Last week more than 60 ministers from different countries (including the U.S., Canada, Australia, EU, China, India, South Africa, Brazil and Russia) convened in Paris, at the last global diplomatic meeting before the most important climate conference of our time: COP21.
Under the auspices of the French Foreign Minister and COP21 President, Mr. Laurent Fabius, its objectives were to talk about possible solutions, give political momentum and kickstart negotiations prior to the United Nations conference starting Nov. 30.
Last week more than 60 ministers from different countries convened in Paris, at the last global diplomatic meeting before the most important climate conference of our time: COP21. Photo credit: Michael Mathres
The mood was surprisingly hopeful, encouraging and positive and four key conclusions emanated from the three-day discussions:
- Universal and non-reversible agreement — An ambitious Paris Accord on limiting greenhouse gases is possible, with a large consensus of the countries present agreeing on establishing a review period every 5 years. This is a very important point, as the world will be able to gauge countries’ progress in limiting their carbon emissions. Countries also agreed that all their commitments were non-reversible. This means that all the current contributions submitted by the countries (so called INDCs) are their minimum commitments and that any new contributions will become better.
- Equitable treatment — a unique system will be implemented making sure that all countries are treated in a balanced and fair way. This will be a very contentious point during the conference between developed and developing countries.
- Climate Financing — positive signals were sent by all countries about contributing to the $100bn/yr Green Climate Fund to help developing countries mitigate and adapt to climate change. It was also pointed out that developing countries would also contribute to this target, indicating that this huge financial commitment does not only rest on developed countries.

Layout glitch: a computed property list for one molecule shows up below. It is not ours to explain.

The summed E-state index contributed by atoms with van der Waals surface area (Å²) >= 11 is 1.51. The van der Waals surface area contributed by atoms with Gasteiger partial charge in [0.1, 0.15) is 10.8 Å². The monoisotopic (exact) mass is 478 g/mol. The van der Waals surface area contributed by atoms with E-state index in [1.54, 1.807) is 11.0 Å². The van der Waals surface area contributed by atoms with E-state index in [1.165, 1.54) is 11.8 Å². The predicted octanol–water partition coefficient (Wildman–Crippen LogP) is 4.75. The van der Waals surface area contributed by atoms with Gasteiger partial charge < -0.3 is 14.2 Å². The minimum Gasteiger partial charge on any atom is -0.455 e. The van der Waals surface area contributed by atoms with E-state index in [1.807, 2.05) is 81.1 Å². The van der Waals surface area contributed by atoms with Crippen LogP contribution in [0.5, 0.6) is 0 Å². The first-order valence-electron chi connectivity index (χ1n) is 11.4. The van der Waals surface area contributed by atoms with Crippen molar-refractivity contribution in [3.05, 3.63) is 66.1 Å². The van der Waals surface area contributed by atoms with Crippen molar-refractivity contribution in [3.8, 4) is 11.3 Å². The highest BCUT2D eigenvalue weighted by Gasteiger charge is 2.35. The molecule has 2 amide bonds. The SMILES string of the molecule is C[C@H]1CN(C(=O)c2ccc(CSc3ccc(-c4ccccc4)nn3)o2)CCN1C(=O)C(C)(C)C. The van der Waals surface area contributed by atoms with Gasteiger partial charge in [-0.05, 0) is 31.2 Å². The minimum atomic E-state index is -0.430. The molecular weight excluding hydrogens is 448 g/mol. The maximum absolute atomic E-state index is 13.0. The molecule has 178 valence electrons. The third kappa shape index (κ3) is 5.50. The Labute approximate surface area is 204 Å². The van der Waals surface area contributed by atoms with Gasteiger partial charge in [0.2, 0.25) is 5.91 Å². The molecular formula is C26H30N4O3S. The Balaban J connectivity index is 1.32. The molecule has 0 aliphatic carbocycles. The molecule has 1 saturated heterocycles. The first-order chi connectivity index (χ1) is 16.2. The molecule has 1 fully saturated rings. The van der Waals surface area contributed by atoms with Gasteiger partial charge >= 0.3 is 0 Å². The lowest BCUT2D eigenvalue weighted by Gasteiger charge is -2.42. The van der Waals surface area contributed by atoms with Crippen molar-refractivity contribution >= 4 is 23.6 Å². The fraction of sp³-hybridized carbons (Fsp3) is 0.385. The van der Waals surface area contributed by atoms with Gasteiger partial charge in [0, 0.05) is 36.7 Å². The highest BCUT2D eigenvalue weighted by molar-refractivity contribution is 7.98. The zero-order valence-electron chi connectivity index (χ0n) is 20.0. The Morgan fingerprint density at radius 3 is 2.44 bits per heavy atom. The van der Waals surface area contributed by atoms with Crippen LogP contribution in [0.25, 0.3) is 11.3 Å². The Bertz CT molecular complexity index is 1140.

- Bottom-up Actions—a pre-2020 review of all the actions taken by civil society (all non-state actors) in 2017 and 2018, to make sure that the current commitments made by all organizations (there are currently more than 6,000) are ambitious and complement the countries’ objectives.
In addition to these four broad agreements, three countries released their contributions to the Paris global deal: Saudi Arabia, Sudan and Egypt. This means that, in total, 160 countries have submitted plans for Paris, representing more than 90 percent of global greenhouse gases. This is very encouraging as we are nearing 100 percent coverage of GHGs worldwide.
Pre-COP21 meeting in session. Photo credit: Michael Mathres
All in all, these conclusions indicate that countries are prepared and willing to sign a global agreement on climate change, but as is usually the case in large international negotiations, the devil will be in the details of the final accord. Let’s hope we can keep this positive political momentum until and through COP21.
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